Professors don't reject technology in general. They reject any particular classroom approach that doesn't fit their needs, whether it is technological or not. The latest fad is Blackboard and other course management systems. They are largely a complete waste of time. It is easier for me to use my rudimentary HTML skills to hack up a webpage with links to syllabi, assignments, etc.
The one technology I am learning to like is the clickers. One doesn't learn mathematics by watching the professor, one learns it by doing mathematics. The clickers allow me to force my large lecture to work problems in class. It is also helpful in diagnosing their issues when they are too shy/reluctant/embarrassed to ask questions. Automated homework (e.g. WebAssign) is okay; it's kind of lousy for the students, but easy for me to assign/grade.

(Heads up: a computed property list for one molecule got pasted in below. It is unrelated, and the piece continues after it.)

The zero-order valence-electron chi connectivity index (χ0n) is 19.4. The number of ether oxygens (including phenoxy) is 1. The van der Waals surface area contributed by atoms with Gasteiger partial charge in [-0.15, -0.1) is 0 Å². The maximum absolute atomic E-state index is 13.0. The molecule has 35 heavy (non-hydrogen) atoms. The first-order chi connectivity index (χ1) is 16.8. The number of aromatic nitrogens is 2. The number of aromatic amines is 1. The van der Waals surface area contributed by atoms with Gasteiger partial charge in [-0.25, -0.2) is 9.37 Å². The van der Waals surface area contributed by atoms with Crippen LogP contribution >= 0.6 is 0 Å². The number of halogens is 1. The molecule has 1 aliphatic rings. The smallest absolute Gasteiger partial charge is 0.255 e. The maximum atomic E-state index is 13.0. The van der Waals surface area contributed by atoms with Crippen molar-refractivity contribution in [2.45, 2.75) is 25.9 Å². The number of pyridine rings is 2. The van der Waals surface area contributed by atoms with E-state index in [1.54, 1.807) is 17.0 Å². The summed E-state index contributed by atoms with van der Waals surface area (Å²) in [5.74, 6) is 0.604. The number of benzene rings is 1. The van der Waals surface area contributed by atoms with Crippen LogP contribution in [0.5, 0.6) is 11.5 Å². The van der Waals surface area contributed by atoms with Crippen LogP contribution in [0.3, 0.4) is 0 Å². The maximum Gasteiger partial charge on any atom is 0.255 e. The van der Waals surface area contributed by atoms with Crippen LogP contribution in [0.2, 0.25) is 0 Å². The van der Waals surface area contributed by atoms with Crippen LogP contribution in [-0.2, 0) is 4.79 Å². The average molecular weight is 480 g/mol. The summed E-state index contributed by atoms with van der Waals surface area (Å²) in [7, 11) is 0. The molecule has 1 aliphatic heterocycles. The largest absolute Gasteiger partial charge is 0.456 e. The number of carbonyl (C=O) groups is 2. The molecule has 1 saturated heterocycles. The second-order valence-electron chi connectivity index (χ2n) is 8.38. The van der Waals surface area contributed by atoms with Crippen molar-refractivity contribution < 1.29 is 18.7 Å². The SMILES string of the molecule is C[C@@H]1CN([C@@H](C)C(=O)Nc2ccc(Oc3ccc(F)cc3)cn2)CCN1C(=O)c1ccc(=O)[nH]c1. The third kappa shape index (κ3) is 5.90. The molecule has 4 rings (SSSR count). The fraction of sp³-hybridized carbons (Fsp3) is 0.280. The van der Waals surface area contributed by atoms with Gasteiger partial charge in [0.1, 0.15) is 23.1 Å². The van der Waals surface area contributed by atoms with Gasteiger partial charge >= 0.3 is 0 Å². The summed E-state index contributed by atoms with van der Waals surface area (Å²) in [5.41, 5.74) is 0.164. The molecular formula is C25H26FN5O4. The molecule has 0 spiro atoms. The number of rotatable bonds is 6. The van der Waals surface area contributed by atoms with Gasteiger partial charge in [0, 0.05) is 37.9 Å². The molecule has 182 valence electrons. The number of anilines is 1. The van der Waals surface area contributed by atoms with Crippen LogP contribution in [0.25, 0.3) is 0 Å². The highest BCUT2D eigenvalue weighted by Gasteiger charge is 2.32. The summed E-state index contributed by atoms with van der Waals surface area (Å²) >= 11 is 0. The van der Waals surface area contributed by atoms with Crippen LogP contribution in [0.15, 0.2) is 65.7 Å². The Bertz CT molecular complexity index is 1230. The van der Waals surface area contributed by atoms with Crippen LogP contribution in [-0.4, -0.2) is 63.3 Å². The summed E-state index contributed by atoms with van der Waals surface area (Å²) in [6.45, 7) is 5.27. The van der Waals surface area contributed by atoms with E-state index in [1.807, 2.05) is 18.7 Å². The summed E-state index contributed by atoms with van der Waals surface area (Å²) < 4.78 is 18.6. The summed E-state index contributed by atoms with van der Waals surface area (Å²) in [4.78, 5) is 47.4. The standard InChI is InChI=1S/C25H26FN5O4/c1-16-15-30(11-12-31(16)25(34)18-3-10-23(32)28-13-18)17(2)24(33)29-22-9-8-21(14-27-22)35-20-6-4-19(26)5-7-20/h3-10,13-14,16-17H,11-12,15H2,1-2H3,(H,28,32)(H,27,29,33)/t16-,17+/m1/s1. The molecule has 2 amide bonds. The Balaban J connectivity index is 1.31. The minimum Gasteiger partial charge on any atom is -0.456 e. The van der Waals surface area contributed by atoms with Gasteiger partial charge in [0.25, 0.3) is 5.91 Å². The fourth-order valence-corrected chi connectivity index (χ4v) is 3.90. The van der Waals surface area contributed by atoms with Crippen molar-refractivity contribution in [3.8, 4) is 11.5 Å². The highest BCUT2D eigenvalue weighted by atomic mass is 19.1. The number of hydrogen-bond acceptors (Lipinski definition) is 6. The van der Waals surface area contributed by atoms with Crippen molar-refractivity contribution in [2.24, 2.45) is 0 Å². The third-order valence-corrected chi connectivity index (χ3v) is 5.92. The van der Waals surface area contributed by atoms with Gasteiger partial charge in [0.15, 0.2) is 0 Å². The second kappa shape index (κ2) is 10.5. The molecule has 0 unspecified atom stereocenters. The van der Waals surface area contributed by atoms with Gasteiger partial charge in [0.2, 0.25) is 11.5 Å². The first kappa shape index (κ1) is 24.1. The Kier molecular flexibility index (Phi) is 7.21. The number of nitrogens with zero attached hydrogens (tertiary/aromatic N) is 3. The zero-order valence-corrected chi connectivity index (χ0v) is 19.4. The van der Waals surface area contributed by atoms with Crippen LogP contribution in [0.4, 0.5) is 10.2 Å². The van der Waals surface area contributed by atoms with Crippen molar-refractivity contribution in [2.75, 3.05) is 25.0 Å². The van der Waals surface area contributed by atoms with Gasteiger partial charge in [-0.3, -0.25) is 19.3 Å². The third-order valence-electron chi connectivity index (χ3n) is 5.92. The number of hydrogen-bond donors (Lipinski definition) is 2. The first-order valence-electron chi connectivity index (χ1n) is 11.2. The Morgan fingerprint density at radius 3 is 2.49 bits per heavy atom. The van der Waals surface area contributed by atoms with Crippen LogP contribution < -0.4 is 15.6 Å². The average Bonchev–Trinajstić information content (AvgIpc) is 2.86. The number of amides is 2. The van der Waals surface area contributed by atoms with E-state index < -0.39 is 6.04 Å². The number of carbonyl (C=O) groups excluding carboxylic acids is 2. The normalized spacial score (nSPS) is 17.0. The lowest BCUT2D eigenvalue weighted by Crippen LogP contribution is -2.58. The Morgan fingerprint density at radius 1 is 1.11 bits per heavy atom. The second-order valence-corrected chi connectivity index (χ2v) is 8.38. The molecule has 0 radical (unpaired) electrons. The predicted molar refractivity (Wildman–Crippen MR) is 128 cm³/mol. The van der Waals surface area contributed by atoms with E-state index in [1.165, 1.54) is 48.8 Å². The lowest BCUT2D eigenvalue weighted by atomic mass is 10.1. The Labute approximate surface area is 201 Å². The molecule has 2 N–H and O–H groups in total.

As far as comments above about lazy professors just wanting to research and not wanting to teach, our priorities are set by the administration. They will tell us that we are evaluated 50% teaching/50% research, but they are not being honest (with us or themselves). Essentially, if you can speak English and aren't just naturally terrible at teaching, you are better served (from a tenure/promotion perspective) minimizing time spent on teaching so you can maximize the time spent on research. When students demand more focus on teaching, administration will adjust their priorities, but it's hardly the professors who set the rules of the game.
Yes, IAAP (of mathematics) at a large research university.